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News-At-A-Glance (Highlighting Clinical Researchers at Penn)
Clinical Research Forum announces 2019 Top Ten Clinical Research Achievement Awards
Please click on this link to read the entire article: https://www.clinicalresearchforum.org/page/AwardsBanquet
The Clinical Research Forum has announced the 2019 Top Ten Clinical Research Achievement Awards. We would like to recognize three awardees have been chosen from the University of Pennsylvania.
- Hemophilia B Gene Therapy, nominated by University of Pennsylvania and represented by Dr. Lindsey A. George, Assistant Professor of Pediatrics. This is the first gene therapy trial to report a clinical cure for hemophilia B patients.
- Medical Management of Early Pregnancy Loss, nominated by University of Pennsylvania and represented by Dr. Courtney A. Schreiber, Associate Professor of Obstetrics and Gynecology. This study is the only rigorous, randomized clinical trial for miscarriage management that compares a combination therapy of mifepristone and misoprostol to misoprostol alone. The rate of expedited success was 84 percent among women who received both drugs, and 67 percent for among those who received misoprostol alone.
- Predicting response of patients with chronic lymphocytic leukemia to chimeric antigen receptor (CAR) T cell therapy, nominated by the University of Pennsylvania, represented by Dr. Joseph A. Fraietta, Director, Tumor Immunotherapy Laboratory, Center for Cellular Immunotherapies and Adjunct Assistant Professor of Pathology and Laboratory Medicine. This study focused on understanding why CAR T cell therapy is highly effective in some patients, but not others. The long-term goal is to advance the cure rates of adult leukemia without the side effects typically seen with conventional treatments, and ultimately to extend the benefits of CAR T cells to other cancers.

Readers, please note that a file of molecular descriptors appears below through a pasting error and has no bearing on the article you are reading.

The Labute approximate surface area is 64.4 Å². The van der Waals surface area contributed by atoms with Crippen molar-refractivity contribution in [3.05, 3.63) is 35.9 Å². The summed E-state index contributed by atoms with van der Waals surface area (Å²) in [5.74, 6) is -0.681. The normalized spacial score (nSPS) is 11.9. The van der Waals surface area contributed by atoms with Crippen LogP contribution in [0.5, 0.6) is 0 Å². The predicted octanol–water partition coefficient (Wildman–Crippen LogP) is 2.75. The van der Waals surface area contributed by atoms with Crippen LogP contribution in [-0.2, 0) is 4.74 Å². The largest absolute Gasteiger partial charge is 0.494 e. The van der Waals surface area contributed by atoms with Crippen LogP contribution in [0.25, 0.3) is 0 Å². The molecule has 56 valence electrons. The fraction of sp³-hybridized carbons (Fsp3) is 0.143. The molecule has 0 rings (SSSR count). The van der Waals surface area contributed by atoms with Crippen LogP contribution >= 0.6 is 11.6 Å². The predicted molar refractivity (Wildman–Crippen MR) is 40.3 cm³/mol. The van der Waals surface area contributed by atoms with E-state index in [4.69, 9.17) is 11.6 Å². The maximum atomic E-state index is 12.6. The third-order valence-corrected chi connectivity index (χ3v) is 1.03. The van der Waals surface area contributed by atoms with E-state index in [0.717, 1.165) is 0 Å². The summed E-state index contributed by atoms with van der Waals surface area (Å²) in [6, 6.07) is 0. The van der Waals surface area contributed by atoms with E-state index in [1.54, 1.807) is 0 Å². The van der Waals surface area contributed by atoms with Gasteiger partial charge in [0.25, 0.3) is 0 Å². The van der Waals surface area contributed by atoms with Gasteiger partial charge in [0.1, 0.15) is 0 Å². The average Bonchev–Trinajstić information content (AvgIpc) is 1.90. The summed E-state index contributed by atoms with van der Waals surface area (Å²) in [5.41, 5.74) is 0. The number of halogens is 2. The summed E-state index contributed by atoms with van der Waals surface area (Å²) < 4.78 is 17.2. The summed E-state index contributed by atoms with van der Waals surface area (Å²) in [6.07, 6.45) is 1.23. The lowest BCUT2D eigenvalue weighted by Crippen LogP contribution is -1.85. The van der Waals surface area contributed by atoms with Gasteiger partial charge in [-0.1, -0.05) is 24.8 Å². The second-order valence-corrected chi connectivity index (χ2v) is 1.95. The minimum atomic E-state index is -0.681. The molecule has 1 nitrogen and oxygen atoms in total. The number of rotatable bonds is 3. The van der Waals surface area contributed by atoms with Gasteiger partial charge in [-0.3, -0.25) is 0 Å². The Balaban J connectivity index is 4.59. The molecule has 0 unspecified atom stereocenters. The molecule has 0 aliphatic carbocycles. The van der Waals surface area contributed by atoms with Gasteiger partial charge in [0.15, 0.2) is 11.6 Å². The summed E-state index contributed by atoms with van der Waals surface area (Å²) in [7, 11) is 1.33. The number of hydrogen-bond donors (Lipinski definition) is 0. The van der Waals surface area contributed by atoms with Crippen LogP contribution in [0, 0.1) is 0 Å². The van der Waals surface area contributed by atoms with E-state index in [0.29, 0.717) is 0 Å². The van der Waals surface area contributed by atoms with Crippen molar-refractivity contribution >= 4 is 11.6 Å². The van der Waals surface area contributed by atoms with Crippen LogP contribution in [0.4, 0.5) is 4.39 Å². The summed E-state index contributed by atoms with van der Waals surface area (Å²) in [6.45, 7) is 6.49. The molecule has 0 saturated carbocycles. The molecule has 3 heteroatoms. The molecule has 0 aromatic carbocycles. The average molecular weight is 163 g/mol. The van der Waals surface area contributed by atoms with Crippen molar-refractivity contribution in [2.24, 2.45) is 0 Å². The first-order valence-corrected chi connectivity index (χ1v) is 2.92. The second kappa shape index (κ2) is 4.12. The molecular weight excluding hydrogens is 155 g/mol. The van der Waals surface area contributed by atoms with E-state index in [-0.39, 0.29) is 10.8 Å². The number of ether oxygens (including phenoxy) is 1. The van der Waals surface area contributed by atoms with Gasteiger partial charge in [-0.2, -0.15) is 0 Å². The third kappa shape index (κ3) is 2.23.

ClinicalTrials.gov does not offer a “pre-review” of the study record as part of our regular QC review process. After record Release, registration record reviews take 2-5 business days and review of records with results take up to 30 days if the study appears to be an applicable clinical trial or is NIH-funded. Other types of study records with results will take longer.
Instead of “pre-review”, we offer targeted assistance to help investigators with specific issues and one-on-one assistance for investigators new to submitting results information. For example, if an investigator would like a brief overview of the required information before beginning data entry, assistance with learning how to enter results information, or would like to discuss strategies for entering a complex study design or unique outcome measure or analysis, then we are happy to provide email assistance or schedule a teleconference. In addition, we can also provide assistance in addressing QC Review Comments when there are questions. Requests for email assistance or for a teleconference should be submitted to firstname.lastname@example.org.
To understand the criteria that ClinicalTrials.gov staff use for QC review, we recommend consulting the review criteria for both registration and results information (included below). These are intended to assist you with improving data quality and avoiding major issues.
- ClinicalTrials.gov Protocol Review Criteria (PDF): Describes review criteria for study records submitted to the registry (June 2018)
- ClinicalTrials.gov Results Review Criteria (PDF): Describes review criteria for each scientific module in the results section of the study record submitted to the results database (June 2018)
- PSOM Research Consent Guidance Memo
- Additional Guidance Regarding Consenting Subjects in Interventional Studies
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